Friday, March 13, 2015

GORGO (1961)



PHENOMENALITY: *marvelous*
MYTHICITY: *fair*
FRYEAN MYTHOS: *drama*
CAMPBELLIAN FUNCTIONS: *cosmological, sociological*

GORGO was director Eugene Lourie's final word on the giant-monster subgenre that he helped initiate in the U.S. with BEAST FROM 20,000 FATHOMS, and to which he had returned with 1959's GIANT BEHEMOTH. GORGO is easily the best of the three, though it seems to sound something of a death-knell to U.S. production of the subgenre, with only a handful of exceptions (VILLAGE OF THE GIANTS, VALLEY OF GWANGI, et al).

I argued in my review of GIANT BEHEMOTH that the film seemed more "mythic" than the 20,000 Fathoms dinosaur, and that I credited this resemblance to cross-pollination from the popularity of the 1955 GODZILLA. Early plans for GORGO dealt with having the monster arise from an island near Japan, just as Godzilla had, but in the end the titular monster first shows his face on Ireland. Rather than making an assault on this island's larger neighbor-- in Ireland's case, Great Britain-- Gorgo is kidnapped from his territorial waters by greedy entrepreneurs, a KING KONG motif that would later be frequently recycled by various Japanese films.

I don't imagine that director Lourie or any of his collaborators had access to the Japanese GOJIRA, but if not, the parallels are striking. GOJIRA is much stronger than its translated version in terms of loosely identifying the giant monster with the primitive rites of the islanders, and Lourie's film follows the same pattern. Long before we see a monster, our viewpoint characters, American salvage-men Joe Ryan and Sam Slade, encounter hostility from the Gaelic-speaking Irish fishermen they encounter. In time the two characters will become like two halves of KONG's Carl Denham character: Ryan being the out-for-himself exploiter, and Slade his conscience, which tries to remind him of the consequences of his actions. There are no parallels to KONG's romantic couple-- indeed, this is one of the few U.S. SF-films of the period to sport no leading lady. In their place we do get an Irish orphan-boy named Shaun, who immediately shows a liking for Ryan even though he, like Slade, doesn't approve of Ryan's actions.

Like Denham, Ryan captures a monster, albeit one a little smaller than Kong. Unlike Denham, who gets no static from the natives whose god he abducts, Ryan does have to deal with the Irish government, who feel they have a claim on the giant reptile named "Gorgo" (though Shaun calls him "Oggra," after some Celtic myth-figure), Ryan makes an end run around the Irish authorities and takes Gorgo to England to exhibit the beast for profit. Shaun stows away on Ryan's ship and Ryan ends becoming the orphan's protector in England-- an obvious set-up for a much bigger parental theme to come.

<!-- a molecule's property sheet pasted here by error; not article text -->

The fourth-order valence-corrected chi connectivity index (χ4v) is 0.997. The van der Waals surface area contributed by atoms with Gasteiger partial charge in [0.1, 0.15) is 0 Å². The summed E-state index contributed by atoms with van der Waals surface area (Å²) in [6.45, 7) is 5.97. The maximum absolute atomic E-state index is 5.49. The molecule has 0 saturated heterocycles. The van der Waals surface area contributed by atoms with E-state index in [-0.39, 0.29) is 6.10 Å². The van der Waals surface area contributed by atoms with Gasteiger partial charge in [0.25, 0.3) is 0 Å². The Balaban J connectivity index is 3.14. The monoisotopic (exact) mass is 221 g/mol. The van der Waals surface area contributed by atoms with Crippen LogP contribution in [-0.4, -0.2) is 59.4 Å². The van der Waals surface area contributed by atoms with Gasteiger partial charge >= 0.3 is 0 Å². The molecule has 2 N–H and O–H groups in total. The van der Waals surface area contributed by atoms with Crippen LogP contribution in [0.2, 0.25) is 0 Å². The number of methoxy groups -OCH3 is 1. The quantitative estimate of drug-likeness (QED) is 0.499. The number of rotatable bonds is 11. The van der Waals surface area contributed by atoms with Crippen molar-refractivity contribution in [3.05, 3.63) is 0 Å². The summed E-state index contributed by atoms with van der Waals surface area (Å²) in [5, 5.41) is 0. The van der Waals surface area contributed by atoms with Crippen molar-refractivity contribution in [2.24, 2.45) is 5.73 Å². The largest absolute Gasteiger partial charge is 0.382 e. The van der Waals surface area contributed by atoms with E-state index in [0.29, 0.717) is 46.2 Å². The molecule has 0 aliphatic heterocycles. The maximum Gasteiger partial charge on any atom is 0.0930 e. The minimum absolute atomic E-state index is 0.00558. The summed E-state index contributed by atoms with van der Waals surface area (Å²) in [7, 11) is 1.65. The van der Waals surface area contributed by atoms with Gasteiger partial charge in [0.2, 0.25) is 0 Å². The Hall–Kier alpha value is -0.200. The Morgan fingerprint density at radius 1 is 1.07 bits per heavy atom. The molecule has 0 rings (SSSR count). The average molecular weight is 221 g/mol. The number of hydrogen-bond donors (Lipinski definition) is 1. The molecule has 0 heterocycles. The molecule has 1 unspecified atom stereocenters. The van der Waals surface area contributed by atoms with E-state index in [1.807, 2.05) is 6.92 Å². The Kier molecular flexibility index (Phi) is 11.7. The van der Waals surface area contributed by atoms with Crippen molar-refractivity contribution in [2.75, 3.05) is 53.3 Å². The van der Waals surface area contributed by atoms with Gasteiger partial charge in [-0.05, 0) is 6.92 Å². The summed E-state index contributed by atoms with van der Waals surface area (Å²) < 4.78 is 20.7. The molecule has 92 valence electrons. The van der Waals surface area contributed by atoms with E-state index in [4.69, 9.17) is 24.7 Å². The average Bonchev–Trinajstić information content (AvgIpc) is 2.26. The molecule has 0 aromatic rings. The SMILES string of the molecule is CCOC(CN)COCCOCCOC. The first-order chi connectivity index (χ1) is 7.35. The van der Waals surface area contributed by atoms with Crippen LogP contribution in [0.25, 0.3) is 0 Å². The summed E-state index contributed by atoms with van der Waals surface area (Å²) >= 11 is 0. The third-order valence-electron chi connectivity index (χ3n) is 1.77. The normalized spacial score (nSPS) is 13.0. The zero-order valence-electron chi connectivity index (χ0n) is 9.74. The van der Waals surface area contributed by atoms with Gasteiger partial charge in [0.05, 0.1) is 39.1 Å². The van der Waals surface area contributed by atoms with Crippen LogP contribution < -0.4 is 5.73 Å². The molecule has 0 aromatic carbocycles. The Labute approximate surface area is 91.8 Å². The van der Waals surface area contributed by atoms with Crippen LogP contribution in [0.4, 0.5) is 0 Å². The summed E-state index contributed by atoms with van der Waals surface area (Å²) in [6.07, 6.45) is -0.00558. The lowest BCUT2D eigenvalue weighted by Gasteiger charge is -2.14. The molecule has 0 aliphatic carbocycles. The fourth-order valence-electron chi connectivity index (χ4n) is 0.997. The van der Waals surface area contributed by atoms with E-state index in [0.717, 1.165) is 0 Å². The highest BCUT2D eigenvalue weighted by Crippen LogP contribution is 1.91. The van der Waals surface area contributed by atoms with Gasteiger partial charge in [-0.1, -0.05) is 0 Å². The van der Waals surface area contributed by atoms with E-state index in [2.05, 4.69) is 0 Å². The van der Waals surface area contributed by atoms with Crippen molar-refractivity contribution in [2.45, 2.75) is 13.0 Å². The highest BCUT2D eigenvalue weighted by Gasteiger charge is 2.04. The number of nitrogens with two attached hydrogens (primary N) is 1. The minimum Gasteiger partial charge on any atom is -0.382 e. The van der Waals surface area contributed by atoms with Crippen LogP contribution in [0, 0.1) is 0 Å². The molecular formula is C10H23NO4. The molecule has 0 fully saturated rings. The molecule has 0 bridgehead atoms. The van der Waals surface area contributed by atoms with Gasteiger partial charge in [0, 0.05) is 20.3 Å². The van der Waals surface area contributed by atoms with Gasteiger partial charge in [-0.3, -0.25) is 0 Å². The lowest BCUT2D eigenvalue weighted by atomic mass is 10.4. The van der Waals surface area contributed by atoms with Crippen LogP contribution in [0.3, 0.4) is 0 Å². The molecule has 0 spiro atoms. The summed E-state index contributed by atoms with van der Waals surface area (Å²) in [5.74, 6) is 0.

The idea of a giant monster's bigger parent coming to look for its child probably wasn't totally original even in 1961, but it seems to have had great impact at the time, and influenced a number of Japanese kaiju films as well. Lourie has said that because his own little girl identified with the Beast from 20,000 Fathoms, he wanted GORGO to portray the reptile as a sinless innocent-- and he does get this point across better than many other Kong-imitators, simply by virtue of giving Gorgo a big mamma who comes looking for him.

I'm glad that one aspect of Lourie's original vision for GORGO was overruled by his producers, though. Lourie wanted to have no Godzilla-like conflict with the military, but the producers knew that the audience would expect a major combat between Gorgo's mom and the British armed forces. This running battle is easily as good as that of the original GOJIRA, though I could have lived without yet another revisiting of the "electrical trap" schtick. Perhaps Lourie thought the violence detracted from his sentimental theme of a mother-beast seeking out her child against all odds. I can only say that, without the violence, GORGO's final vision of man being humbled by the powers of the primitive world would have been far less effective. I also note that Gorgo's attack occasions in one British commentator the memory of the Blitz, just as Godzilla's assault duplicates Japan's struggle at the end of WWII.

In the end, I can't quite rate Gorgo as being quite as mythic as either Kong or Godzilla. Maybe it is the parent-child thing; once you get that, there's nothing more to say about Gorgo or his mom, references to the Greek "Gorgon" notwithstanding.

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